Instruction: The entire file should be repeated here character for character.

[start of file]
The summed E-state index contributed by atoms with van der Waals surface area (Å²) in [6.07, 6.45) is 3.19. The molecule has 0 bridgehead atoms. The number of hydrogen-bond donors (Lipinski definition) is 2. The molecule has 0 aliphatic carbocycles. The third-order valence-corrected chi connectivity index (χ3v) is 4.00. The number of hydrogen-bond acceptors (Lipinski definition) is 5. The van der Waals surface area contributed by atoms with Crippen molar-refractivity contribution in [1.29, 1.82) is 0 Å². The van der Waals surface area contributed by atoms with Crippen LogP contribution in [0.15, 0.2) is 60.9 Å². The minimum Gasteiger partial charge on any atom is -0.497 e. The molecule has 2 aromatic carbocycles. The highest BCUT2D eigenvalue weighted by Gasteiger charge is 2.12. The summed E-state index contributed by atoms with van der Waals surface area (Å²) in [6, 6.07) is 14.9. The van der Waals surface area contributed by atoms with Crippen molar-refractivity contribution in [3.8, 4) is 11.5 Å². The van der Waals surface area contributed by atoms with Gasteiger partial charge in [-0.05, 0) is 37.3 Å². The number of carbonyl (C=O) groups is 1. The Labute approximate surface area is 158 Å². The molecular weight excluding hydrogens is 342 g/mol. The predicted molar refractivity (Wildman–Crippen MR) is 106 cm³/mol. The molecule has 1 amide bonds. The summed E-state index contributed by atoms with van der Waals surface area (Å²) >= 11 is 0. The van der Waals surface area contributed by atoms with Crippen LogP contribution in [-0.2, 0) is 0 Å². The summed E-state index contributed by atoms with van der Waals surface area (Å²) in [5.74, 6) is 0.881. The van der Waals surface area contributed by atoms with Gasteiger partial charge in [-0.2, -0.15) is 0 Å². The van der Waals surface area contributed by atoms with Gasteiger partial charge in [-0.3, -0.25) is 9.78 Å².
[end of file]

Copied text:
The summed E-state index contributed by atoms with van der Waals surface area (Å²) in [6.07, 6.45) is 3.19. The molecule has 0 bridgehead atoms. The number of hydrogen-bond donors (Lipinski definition) is 2. The molecule has 0 aliphatic carbocycles. The third-order valence-corrected chi connectivity index (χ3v) is 4.00. The number of hydrogen-bond acceptors (Lipinski definition) is 5. The van der Waals surface area contributed by atoms with Crippen molar-refractivity contribution in [1.29, 1.82) is 0 Å². The van der Waals surface area contributed by atoms with Crippen LogP contribution in [0.15, 0.2) is 60.9 Å². The minimum Gasteiger partial charge on any atom is -0.497 e. The molecule has 2 aromatic carbocycles. The highest BCUT2D eigenvalue weighted by Gasteiger charge is 2.12. The summed E-state index contributed by atoms with van der Waals surface area (Å²) in [6, 6.07) is 14.9. The van der Waals surface area contributed by atoms with Crippen molar-refractivity contribution in [3.8, 4) is 11.5 Å². The van der Waals surface area contributed by atoms with Gasteiger partial charge in [-0.05, 0) is 37.3 Å². The number of carbonyl (C=O) groups is 1. The Labute approximate surface area is 158 Å². The molecular weight excluding hydrogens is 342 g/mol. The predicted molar refractivity (Wildman–Crippen MR) is 106 cm³/mol. The molecule has 1 amide bonds. The summed E-state index contributed by atoms with van der Waals surface area (Å²) >= 11 is 0. The van der Waals surface area contributed by atoms with Crippen LogP contribution in [-0.2, 0) is 0 Å². The summed E-state index contributed by atoms with van der Waals surface area (Å²) in [5.74, 6) is 0.881. The van der Waals surface area contributed by atoms with Gasteiger partial charge in [-0.2, -0.15) is 0 Å². The van der Waals surface area contributed by atoms with Gasteiger partial charge in [-0.3, -0.25) is 9.78 Å².